Nettle Sausage White Bean Soup

Nettle, Sausage & White Bean Soup

Sarah MickeyAll Recipes, Fregola & Couscous Recipes, Nettle Recipes, Sausage Recipes, Stew & Soup Recipes, Wild Produce Recipes 2 Comments

Nettle, Sausage & White Bean Soup

This clear, comforting soup is filled with goodies for your spoon to find. Chunks of parmigiano rind (yes, it’s edible!), fregola sarda (a toasted Italian couscous), Italian sausage, and diced nettles are all in your bowl waiting for you.

If your grocery store doesn’t offer extra parmigiano rind for soups at their cheese counter, ask them if they’ll sell some to you anyway. If they won’t, just make a point to buy pieces of cheese with as much rind as possible. After you’ve finished each piece of cheese, tightly wrap the rind and freeze it until you have enough for your soup.

If fresh nettles aren’t in season, you can also make this soup using blanched spinach. If you’d like your finished soup to be cheesier, you can always grate some parmesan over the top.

Nettle Sausage White Bean Soup
  • 1lb Sweet Italian Sausage (this’d be really good with Wild Boar Italian Sausage)
  • 2 Carrots, chopped
  • 2 Celery stalks, chopped
  • 2 minced garlic cloves
  • 4 quarts Chicken or Vegetable Stock
  • 1/4 tsp Dried Thyme
  • Parmigiano Reggiano Rind – the more the merrier!
  • 3 cups Stinging Nettles, blanched & diced (How to Prep Stinging Nettles)
  • 1 cup Fregola Sarda (could substitute Middle Eastern Couscous)
  • Lemon Juice to taste
  • Salt & Pepper to taste
  • Fresh parsley, chopped
  • Canned White Beans, drained & rinsed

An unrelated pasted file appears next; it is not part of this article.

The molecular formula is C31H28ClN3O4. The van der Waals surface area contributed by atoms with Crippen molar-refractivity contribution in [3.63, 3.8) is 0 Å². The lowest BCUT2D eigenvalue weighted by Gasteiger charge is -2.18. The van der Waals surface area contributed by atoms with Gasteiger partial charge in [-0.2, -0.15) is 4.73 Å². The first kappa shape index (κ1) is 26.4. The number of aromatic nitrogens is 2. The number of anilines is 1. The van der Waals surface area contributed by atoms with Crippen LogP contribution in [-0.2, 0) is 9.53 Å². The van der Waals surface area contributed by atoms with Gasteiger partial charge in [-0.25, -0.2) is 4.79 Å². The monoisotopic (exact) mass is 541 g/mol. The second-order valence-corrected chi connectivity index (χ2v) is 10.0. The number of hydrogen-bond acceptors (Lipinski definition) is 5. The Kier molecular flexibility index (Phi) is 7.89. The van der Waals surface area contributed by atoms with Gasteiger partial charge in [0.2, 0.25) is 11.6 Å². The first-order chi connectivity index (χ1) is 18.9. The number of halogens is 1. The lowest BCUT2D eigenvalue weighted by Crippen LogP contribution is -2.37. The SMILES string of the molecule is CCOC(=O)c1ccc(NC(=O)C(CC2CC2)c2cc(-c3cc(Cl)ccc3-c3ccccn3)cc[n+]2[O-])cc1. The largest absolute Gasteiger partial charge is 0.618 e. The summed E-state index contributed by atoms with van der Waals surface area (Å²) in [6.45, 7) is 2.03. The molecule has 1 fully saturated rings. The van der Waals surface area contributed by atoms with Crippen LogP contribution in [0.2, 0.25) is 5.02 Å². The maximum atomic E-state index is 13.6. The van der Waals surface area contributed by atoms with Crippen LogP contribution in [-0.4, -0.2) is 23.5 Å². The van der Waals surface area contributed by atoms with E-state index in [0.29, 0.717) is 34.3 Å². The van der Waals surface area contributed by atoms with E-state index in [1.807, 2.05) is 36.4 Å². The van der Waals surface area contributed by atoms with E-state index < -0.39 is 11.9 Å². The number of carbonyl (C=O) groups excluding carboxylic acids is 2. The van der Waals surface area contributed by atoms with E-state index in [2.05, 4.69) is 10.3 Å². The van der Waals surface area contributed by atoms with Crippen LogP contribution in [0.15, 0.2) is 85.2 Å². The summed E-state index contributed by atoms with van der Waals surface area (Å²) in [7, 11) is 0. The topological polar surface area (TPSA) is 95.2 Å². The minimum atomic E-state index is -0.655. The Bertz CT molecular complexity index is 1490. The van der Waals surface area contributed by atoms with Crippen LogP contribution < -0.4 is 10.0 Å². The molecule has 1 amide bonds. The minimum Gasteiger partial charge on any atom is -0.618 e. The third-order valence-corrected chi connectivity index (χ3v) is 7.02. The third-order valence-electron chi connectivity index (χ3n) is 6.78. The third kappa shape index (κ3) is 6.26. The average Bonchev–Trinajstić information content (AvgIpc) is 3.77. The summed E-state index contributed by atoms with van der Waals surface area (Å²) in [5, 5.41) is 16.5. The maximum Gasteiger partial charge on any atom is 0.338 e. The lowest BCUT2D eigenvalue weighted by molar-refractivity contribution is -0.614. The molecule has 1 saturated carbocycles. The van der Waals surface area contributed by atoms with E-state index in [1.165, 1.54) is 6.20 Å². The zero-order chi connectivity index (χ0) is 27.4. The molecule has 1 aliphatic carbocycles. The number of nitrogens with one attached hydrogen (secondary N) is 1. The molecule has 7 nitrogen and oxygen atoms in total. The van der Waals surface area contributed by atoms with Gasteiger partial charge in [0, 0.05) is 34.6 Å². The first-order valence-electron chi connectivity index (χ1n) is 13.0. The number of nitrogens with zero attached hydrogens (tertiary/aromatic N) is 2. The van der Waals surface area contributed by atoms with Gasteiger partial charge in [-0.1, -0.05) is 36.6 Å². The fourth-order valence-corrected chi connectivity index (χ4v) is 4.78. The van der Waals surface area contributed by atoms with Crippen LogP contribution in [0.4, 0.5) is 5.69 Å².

Slit the casings of the Italian sausage and crumble the meat into a pan. Brown the meat. Remove & reserve the meat & pour off the excess fat.


Add the carrot, onion, garlic & celery. Saute them until they begin to get tender.


Pour in your stock, and add the reggiano rind, thyme, and sausage. Bring to a simmer.


Optional: Scoop out the reggiano rind and cut it into small cubes, then return those cubes to the pot.


Add the fregola sarda and white beans to the pot once the soup has come to a simmer. Simmer until the fregola is tender (at least fifteen minutes for large fregola, possibly less for smaller varieties. To know whether the fregola is cooked, bite into it and think pasta. You’ll know when its tenderness is to your liking).


Once the fregola is cooked, the soup is pretty much done. If you left the reggiano rind whole, fish it out and discard it. Taste the soup and add salt, pepper and lemon juice as necessary. Depending on how much reggiano rind you used, you may not have to add any salt at all.


Ladle the soup into bowls and sprinkle a little fresh parsley on top. Serve.

Comments 2

  1. Hi Madeline,

    That’s an excellent question! They’re completely absent from the recipe, and it’s so old that I’m unable to fix it from memory. Here’s what I’d do:

    A) use canned, drained & rinsed white beans added at the end of cooking and cooked just until heated through.
    B) or use soaked & cooked dried beans (I’d use Great Northern or Cannellini beans), simmered in the soup until tender.

    Hope that helps & sorry for the omission! I’ll edit the recipe to include the above suggestions.

    Marx Foods

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